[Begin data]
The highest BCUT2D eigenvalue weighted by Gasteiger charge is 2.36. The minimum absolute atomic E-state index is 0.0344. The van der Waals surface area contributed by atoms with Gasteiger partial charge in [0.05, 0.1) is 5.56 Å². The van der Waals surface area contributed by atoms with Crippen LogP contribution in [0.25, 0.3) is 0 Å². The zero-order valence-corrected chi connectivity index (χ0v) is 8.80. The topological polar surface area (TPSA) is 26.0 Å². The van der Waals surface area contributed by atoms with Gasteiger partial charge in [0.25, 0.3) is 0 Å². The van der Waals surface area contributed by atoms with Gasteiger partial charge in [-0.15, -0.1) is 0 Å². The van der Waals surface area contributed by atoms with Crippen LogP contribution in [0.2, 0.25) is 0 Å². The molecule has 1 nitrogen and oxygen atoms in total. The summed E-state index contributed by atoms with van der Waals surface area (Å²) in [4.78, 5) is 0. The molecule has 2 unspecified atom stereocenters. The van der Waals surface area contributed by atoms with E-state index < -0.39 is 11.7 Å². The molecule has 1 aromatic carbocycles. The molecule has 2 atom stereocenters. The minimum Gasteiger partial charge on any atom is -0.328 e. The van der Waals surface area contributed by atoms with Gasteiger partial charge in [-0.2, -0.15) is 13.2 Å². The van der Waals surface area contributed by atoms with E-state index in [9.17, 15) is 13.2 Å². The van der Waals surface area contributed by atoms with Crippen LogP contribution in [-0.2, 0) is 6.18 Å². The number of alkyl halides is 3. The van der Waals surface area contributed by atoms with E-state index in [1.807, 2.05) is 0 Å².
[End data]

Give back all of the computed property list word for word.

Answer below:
The highest BCUT2D eigenvalue weighted by Gasteiger charge is 2.36. The minimum absolute atomic E-state index is 0.0344. The van der Waals surface area contributed by atoms with Gasteiger partial charge in [0.05, 0.1) is 5.56 Å². The van der Waals surface area contributed by atoms with Crippen LogP contribution in [0.25, 0.3) is 0 Å². The zero-order valence-corrected chi connectivity index (χ0v) is 8.80. The topological polar surface area (TPSA) is 26.0 Å². The van der Waals surface area contributed by atoms with Gasteiger partial charge in [0.25, 0.3) is 0 Å². The van der Waals surface area contributed by atoms with Gasteiger partial charge in [-0.15, -0.1) is 0 Å². The van der Waals surface area contributed by atoms with Crippen LogP contribution in [0.2, 0.25) is 0 Å². The molecule has 1 nitrogen and oxygen atoms in total. The summed E-state index contributed by atoms with van der Waals surface area (Å²) in [4.78, 5) is 0. The molecule has 2 unspecified atom stereocenters. The van der Waals surface area contributed by atoms with E-state index < -0.39 is 11.7 Å². The molecule has 1 aromatic carbocycles. The molecule has 2 atom stereocenters. The minimum Gasteiger partial charge on any atom is -0.328 e. The van der Waals surface area contributed by atoms with Gasteiger partial charge in [-0.2, -0.15) is 13.2 Å². The van der Waals surface area contributed by atoms with E-state index in [9.17, 15) is 13.2 Å². The van der Waals surface area contributed by atoms with Crippen LogP contribution in [-0.2, 0) is 6.18 Å². The number of alkyl halides is 3. The van der Waals surface area contributed by atoms with E-state index in [1.807, 2.05) is 0 Å².